KING: You can debate in politics how we got here. When you're president, sometimes you have to deal with the tough choices of being there. You can't re-litigate the past when you're faced with the confrontations today. It'd be interesting to see if it does come up. The first debates coming up.

But I want to quickly get this in, the House Speaker Nancy Pelosi was at the White House for those briefings yesterday. She said she left those briefings, a, worried about the administration response, but b, convinced from the intelligence that the drone was in international airspace when it was targeted by Iran. So she said this was a clear violation. Here is the speaker just moments ago.

(BEGIN VIDEO CLIP)

UNIDENTIFIED MALE: Were you informed at all last night about the president's decision making about the potential strike?

REP. NANCY PELOSI (D-CA): No. But I just put out a statement. And then perhaps we'll have time later to chat. I have to go.

UNIDENTIFIED MALE: Thank you, ma'am.

(END VIDEO CLIP)

KING: The speaker there being very careful in what she says, not saying much. It's an interesting moment of can there -- are there any bipartisan moments in this administration?

PHILLIP: I think this is actually a pretty important one. There have been some questions about the evidence that the administration is putting forward to justify them blaming Iran for a lot of this provocation in the region. And in some cases, in this particular last week on the oil tanker case, the administration put out a lot of evidence showing why they are saying publicly that Iran was behind this. It's important that Democrats believe that evidence.

I think that there is a justifiable skepticism when people make claims about who is responsible for what in international affairs. It's important that there is bipartisan agreement about the idea that the evidence supports what the claims are being made. So if in fact, Nancy Pelosi believes that the administration is on solid ground on that, I think that does in fact matter. And that will help the administration as they try to build global support for their position that Iran is actually spiraling into really provocative actions in that region.

LUCEY: It also matters that the president did actually confer with Congress yesterday, that he brought people to the White House. I mean, that seems like perhaps a thing that would always happen, but as tensions have risen, it isn't always the case so I think that is also something to (INAUDIBLE).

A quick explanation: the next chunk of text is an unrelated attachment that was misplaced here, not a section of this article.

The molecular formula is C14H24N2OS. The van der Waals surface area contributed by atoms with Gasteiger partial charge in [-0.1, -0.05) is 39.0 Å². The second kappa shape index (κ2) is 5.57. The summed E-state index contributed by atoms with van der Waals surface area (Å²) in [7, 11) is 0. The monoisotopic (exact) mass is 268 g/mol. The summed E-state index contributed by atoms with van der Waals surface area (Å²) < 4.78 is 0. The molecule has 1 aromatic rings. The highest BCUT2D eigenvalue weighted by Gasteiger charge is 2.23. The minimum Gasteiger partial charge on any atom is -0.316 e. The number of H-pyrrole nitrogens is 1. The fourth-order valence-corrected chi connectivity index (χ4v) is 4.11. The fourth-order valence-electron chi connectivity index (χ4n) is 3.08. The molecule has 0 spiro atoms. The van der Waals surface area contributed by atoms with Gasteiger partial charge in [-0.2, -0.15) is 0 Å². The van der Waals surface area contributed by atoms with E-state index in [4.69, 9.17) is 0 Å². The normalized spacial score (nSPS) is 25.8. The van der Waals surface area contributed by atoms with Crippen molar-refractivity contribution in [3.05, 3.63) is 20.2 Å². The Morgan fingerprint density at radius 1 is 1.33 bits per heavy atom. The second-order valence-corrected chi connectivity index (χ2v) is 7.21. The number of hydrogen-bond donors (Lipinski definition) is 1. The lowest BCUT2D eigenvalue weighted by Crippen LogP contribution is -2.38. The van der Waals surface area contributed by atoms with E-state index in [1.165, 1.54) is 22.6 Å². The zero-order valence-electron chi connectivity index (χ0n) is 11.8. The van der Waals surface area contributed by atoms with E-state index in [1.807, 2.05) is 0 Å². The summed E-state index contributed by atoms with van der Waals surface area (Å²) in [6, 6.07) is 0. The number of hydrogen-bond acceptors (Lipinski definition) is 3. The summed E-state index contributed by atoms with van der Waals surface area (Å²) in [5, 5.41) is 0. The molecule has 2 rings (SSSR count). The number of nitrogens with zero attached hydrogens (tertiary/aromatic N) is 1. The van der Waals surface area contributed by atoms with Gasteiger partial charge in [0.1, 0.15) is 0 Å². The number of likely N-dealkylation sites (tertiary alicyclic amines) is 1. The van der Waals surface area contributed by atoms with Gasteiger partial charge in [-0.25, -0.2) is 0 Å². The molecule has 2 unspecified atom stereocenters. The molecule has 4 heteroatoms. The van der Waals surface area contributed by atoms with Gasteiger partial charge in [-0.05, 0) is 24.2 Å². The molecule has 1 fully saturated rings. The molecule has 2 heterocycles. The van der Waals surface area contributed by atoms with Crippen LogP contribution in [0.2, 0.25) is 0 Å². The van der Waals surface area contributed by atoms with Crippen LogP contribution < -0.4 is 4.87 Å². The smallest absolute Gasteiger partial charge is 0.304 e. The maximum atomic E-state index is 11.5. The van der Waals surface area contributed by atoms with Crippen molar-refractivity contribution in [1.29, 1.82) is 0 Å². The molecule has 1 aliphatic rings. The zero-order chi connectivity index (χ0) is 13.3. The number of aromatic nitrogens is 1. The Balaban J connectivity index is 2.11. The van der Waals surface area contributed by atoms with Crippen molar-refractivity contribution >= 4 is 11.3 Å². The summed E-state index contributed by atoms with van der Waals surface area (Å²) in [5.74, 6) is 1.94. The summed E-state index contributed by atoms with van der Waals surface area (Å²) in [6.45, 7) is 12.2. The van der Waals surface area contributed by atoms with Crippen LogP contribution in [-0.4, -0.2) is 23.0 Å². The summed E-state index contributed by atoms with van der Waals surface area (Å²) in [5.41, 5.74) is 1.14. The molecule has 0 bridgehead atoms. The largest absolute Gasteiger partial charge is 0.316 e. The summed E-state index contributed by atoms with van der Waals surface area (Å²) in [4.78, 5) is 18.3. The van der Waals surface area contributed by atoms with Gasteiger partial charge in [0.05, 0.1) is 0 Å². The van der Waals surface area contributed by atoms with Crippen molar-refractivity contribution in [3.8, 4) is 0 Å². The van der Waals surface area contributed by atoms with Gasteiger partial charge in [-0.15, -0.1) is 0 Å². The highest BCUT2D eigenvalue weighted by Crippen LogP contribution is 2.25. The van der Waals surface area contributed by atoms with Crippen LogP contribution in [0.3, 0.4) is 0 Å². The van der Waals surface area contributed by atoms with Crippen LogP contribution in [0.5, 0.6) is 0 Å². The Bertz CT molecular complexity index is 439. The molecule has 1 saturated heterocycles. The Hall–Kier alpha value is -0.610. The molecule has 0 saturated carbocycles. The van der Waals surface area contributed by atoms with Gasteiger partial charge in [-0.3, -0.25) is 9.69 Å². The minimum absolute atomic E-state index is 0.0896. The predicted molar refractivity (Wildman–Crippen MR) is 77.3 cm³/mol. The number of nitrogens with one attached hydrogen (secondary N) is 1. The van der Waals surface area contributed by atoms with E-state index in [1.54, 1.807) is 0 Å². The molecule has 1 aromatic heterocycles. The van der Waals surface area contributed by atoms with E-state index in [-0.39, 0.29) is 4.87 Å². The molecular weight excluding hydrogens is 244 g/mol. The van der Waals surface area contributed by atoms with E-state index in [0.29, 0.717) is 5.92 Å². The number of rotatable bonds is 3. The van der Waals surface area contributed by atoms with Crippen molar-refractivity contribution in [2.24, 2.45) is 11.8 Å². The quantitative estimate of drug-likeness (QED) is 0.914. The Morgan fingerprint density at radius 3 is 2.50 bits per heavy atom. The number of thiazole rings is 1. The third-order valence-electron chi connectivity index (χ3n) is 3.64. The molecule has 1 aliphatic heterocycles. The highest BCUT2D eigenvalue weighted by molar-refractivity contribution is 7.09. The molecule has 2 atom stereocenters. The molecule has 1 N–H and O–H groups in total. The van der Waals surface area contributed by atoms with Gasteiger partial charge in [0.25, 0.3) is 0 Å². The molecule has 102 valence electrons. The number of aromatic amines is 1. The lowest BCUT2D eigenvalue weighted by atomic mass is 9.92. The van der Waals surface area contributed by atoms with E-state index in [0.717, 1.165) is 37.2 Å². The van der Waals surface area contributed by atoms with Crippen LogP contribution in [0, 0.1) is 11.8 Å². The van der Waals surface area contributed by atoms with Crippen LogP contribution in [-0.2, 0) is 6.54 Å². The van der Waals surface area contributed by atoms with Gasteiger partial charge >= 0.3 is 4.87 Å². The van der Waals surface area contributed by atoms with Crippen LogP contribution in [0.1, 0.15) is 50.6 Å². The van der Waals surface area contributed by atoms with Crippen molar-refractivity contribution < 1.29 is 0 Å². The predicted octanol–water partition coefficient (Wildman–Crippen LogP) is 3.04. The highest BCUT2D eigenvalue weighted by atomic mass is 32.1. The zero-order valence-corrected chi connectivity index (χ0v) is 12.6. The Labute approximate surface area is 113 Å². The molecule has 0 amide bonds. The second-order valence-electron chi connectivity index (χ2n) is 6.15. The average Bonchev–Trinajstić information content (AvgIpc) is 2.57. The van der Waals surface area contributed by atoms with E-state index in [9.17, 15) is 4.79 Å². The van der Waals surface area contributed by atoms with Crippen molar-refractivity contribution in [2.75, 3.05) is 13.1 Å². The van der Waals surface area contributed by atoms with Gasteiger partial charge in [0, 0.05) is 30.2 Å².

KING: It's a great point for all -- we talked about norm busting a lot, they handled this. We'll see what the reaction (INAUDIBLE). But in terms of bringing people in letting them get the Intel, they handled it just right.

Next, Hope Hicks didn't say much in her closed-door session up on Congress. Why Democrats investigating the president think her refusal to answer questions actually helps them.

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[12:42:53] KING: A no-show today at the House Intelligence Committee. The former Trump business associate Felix Sater through his lawyer cites health reasons and says he is willing to come back another day. The Intel committee says it's issuing a subpoena to compel his testimony.

The Judiciary Committee chairman meantime says he believes another star witness helps Democrats make their case that the White House is being far too extreme in asserting privilege to block questions. Hope Hicks is the witness in question there. A transcript to her testimony released yesterday shows Trump administration lawyers repeatedly blocking her from answering questions. One hundred and 55 questions they did not let her answer. The transcript also though revealed conduct by the Democratic majority that is questionable, to say the least.

Let's start with what the Democrats say is unreasonable over the line of obstruction. I just want to read you a little piece of the transcript here. This is Chairman Jerry Nadler.

Is the special counsel's report accurate to your knowledge? The lawyer, objection. Chairman Nadler, is the special counsel's report inaccurate to your knowledge. Objection. Did you tell the truth to the special counsel? Objection.

Objection? Let me restate the question. Did you perjure yourself to the special counsel? Same objection.

If you go through the transcript, there is a lot of this and Hope Hicks saying I'm sorry but the White House tells me not to answer. I'm not going to answer. The Democrats are saying that actually helps them. That they think they can go before a judge and say, judge, this is ridiculous, move the line.

ZANONA: Yes, that's exactly right. They actually think this is somewhat of a blessing in disguise so they're trying to spin it that way. Jerry Nadler sat down with some of my colleagues at Politico actually and said we're going to now make this legal case that the White House obstructionism is so absurd that we can't get anything.

And they are going to actually file a lawsuit I believe very soon against Don McGahn to try to bring him in for testimony. Of course, he was a star witness in the Mueller report. They want to get his testimony. They don't think they can move forward on impeachment until they hear from him. So they think Hicks and this behind door testimony can help them get something out of Don McGahn.